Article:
The creators of Netflix's The Crown explain why sometimes its necessary to forsake accuracy, but never truth, in a drama based on real events
The lavish ten-part Netflix series became another outstanding triumph for writer Peter Morgan and a distinguished team . Critics noted a “startling attention to detail in everything from costumes to sets” and thought it hard to see how it could be better.
The show set out to tell the inside story of the most famous addresses in the world, Buckingham Palace and 10 Downing Street, and it did just that, exploring the intrigues, love lives and machinations of post-war Britain.
The freelance producer and trainer gave a demonstration of the smartphone’s filming capability at an RTS London event in early November.
“No matter how big the tool, it comes down to the person who is actually using [it],” said Mulcahy. “Storytelling is about where the focus is – and understanding how you shoot.”
The series takes place during a rapidly changing Britain that faces a failing financial climate and the rise of political agendas against royalism.
The new trailer opens with The Queen reflecting on her reign and the inner tensions within the Royal family as they endure personal struggles in service of their subjects.
The late-September event was hosted by the University of Westminster, and chaired by media producer and consultant Aradhna Tayal. It featured Bloomberg media reporter Joe Mayes, London Centre Chair Phil Barnes and James Cordell, a London committee member and first-time attendee at the convention.
The panel noted that one of the key themes throughout was the rise of streaming and whether the already established subscription video on demand (SVoD) companies – with more set to enter the market – will dominate the UK broadcast industry.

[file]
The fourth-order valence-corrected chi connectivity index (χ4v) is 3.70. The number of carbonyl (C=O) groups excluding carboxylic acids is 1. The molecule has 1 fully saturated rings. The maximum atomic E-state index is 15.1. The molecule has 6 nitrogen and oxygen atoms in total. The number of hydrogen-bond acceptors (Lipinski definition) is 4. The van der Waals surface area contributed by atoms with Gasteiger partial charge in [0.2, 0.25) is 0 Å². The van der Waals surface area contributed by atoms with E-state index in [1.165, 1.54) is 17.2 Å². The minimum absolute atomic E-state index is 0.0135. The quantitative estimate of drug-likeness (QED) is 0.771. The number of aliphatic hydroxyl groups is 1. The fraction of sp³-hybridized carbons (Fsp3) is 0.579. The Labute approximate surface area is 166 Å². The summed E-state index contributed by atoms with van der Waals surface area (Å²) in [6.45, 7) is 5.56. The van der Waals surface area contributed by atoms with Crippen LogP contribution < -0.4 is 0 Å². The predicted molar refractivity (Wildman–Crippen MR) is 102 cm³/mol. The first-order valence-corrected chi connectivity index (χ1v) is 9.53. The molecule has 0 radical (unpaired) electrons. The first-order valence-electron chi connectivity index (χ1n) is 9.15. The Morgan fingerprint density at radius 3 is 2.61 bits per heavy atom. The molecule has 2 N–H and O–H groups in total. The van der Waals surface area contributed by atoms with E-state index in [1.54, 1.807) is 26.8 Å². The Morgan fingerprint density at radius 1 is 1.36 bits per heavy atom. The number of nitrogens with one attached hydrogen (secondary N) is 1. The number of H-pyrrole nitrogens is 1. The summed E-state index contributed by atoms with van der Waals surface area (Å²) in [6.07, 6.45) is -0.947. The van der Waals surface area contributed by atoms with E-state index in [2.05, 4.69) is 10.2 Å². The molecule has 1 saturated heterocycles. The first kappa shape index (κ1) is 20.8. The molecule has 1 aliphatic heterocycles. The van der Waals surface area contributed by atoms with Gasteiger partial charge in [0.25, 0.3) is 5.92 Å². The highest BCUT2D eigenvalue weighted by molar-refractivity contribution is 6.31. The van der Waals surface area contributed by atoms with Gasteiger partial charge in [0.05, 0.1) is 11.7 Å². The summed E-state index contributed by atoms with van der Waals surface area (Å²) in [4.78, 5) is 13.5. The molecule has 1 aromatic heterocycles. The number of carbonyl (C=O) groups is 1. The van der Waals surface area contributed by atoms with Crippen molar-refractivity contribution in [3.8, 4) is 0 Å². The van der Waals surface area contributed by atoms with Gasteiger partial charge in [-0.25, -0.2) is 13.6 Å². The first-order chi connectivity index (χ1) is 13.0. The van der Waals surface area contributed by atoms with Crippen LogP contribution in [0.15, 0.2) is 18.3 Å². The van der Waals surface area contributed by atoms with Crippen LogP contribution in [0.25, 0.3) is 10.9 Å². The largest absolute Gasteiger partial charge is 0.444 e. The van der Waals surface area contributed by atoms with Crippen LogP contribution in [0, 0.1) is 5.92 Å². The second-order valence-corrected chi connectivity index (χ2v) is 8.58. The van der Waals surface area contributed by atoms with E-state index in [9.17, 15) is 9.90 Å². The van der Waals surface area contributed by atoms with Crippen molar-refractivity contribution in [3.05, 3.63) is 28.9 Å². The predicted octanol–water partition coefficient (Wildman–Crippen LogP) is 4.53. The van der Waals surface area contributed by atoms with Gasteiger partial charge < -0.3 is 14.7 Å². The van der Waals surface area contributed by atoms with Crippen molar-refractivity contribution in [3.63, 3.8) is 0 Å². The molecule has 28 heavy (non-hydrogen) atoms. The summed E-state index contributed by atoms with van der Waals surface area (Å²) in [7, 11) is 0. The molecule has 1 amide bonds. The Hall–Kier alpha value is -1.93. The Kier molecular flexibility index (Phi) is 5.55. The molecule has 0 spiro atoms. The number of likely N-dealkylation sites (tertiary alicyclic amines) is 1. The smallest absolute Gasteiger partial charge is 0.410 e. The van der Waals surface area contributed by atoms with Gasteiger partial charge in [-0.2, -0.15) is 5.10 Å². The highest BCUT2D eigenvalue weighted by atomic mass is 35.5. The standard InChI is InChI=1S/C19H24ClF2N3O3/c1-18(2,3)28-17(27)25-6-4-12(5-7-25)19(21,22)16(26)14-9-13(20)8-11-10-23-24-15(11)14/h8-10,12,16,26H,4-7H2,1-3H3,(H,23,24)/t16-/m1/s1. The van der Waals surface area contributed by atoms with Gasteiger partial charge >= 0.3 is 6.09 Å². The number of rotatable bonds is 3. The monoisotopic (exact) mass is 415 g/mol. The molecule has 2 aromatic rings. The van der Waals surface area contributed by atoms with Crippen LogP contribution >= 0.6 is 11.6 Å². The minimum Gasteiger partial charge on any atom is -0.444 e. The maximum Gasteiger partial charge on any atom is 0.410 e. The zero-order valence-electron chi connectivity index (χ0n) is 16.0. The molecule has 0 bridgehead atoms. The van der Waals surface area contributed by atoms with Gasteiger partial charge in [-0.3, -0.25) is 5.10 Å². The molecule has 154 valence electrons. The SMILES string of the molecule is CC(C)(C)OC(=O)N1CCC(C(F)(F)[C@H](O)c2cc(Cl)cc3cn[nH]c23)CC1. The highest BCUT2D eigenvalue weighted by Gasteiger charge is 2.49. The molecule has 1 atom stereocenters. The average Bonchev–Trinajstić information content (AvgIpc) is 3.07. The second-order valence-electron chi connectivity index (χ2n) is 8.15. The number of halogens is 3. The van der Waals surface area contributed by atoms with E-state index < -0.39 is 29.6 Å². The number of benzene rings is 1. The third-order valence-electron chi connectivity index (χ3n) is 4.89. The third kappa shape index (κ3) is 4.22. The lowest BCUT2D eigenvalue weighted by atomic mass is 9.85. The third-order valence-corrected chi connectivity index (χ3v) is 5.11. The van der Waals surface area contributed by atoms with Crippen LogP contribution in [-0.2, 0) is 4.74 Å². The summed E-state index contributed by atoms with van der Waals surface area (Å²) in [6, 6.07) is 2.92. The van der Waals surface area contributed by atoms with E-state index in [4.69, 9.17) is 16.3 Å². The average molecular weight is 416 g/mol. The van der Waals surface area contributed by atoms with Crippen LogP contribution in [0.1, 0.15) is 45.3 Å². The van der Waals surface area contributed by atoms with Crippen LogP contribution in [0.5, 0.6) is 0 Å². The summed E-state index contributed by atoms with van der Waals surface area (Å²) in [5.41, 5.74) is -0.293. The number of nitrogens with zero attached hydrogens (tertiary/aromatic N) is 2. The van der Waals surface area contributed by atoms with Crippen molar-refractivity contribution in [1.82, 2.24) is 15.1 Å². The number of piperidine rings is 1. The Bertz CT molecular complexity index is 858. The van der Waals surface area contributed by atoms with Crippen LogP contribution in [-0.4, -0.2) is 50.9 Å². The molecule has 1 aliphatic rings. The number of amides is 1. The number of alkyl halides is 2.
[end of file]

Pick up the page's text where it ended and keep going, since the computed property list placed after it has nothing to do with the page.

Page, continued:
I Hate Suzie follows Suzie Pickles (Piper), a celebrity whose career is put in jeopardy when she becomes the victim of a hacking scandal that causes a compromising photo of herself to be leaked.
The eight-part series follows Suzie’s excruciating journey to hold her life together alongside her best friend and manager Naomi (Farzad), as she struggles to keep her career afloat and her marriage to her husband, Cob (Ings), begins to hang by a thread.
The new series will see Olivia Colman and Tobias Mezies take over the reins from Claire Foy and Matt Smith as The Queen and the Duke of Edinburgh.
The upcoming series will cover The Queen’s reign from 1964 up to 1977 and see the beginning of Prince Edward’s life, the marriage of Princess Anne and Captain Mark Phillips and the celebrations of The Queen’s Silver Jubilee.
The film team liaises between National Trust properties and film and TV location managers on projects ranging from daytime shows to big-budget dramas.
They have assisted on several upcoming series including Poldark series 5, The Crown series 3, new Netflix show Watchmen and the BBC’s latest adaptation of A Christmas Carol, starring Tom Hardy, plus the Downton Abbey film.
Graham, who founded the programme’s producer Wall to Wall, came up with the idea for a genealogy series in which famous faces discover the truth about their ancestors – but it took a decade and a half for a commissioner to bite.
“This show is 15 years old this year but this year is also the 30th anniversary of me trying to sell it to the BBC,” he said.
Taking a script and bringing it to life on screen is no easy feat – and when the story is based on the most famous family in the world, the task carries huge responsibility.
“We’re not just recreating history,” said The Crown’s production designer Martin Childs. “It’s our own version of the world – it’s not a documentary. We try and find the mood and tone of our version of it,” added costume designer Jane Petrie.